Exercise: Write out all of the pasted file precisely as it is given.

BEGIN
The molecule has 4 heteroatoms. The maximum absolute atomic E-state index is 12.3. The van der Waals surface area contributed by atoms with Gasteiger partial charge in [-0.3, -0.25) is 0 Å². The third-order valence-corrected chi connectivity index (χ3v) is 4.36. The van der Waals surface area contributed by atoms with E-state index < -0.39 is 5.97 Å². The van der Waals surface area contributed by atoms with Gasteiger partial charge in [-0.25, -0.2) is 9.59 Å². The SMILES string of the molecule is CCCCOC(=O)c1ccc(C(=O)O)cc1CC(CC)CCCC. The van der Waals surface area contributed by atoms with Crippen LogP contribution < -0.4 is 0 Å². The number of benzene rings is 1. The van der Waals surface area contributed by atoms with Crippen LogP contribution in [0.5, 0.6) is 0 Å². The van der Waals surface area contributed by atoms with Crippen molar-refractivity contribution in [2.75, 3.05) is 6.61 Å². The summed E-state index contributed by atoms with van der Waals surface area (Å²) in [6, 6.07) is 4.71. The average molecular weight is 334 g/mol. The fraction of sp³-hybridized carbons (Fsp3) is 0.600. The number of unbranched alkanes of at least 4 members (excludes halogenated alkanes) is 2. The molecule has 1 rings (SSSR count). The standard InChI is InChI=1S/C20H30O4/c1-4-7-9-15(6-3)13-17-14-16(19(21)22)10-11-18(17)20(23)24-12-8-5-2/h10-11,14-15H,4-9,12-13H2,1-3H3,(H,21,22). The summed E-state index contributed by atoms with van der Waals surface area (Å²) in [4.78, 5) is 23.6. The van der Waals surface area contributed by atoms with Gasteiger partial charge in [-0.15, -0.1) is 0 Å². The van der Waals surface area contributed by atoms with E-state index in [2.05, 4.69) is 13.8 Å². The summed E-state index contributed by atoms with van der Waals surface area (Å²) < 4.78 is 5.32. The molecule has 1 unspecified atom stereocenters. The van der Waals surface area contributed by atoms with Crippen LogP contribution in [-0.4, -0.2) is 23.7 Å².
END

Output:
The molecule has 4 heteroatoms. The maximum absolute atomic E-state index is 12.3. The van der Waals surface area contributed by atoms with Gasteiger partial charge in [-0.3, -0.25) is 0 Å². The third-order valence-corrected chi connectivity index (χ3v) is 4.36. The van der Waals surface area contributed by atoms with E-state index < -0.39 is 5.97 Å². The van der Waals surface area contributed by atoms with Gasteiger partial charge in [-0.25, -0.2) is 9.59 Å². The SMILES string of the molecule is CCCCOC(=O)c1ccc(C(=O)O)cc1CC(CC)CCCC. The van der Waals surface area contributed by atoms with Crippen LogP contribution < -0.4 is 0 Å². The number of benzene rings is 1. The van der Waals surface area contributed by atoms with Crippen LogP contribution in [0.5, 0.6) is 0 Å². The van der Waals surface area contributed by atoms with Crippen molar-refractivity contribution in [2.75, 3.05) is 6.61 Å². The summed E-state index contributed by atoms with van der Waals surface area (Å²) in [6, 6.07) is 4.71. The average molecular weight is 334 g/mol. The fraction of sp³-hybridized carbons (Fsp3) is 0.600. The number of unbranched alkanes of at least 4 members (excludes halogenated alkanes) is 2. The molecule has 1 rings (SSSR count). The standard InChI is InChI=1S/C20H30O4/c1-4-7-9-15(6-3)13-17-14-16(19(21)22)10-11-18(17)20(23)24-12-8-5-2/h10-11,14-15H,4-9,12-13H2,1-3H3,(H,21,22). The summed E-state index contributed by atoms with van der Waals surface area (Å²) in [4.78, 5) is 23.6. The van der Waals surface area contributed by atoms with Gasteiger partial charge in [-0.15, -0.1) is 0 Å². The van der Waals surface area contributed by atoms with E-state index in [2.05, 4.69) is 13.8 Å². The summed E-state index contributed by atoms with van der Waals surface area (Å²) < 4.78 is 5.32. The molecule has 1 unspecified atom stereocenters. The van der Waals surface area contributed by atoms with Crippen LogP contribution in [-0.4, -0.2) is 23.7 Å².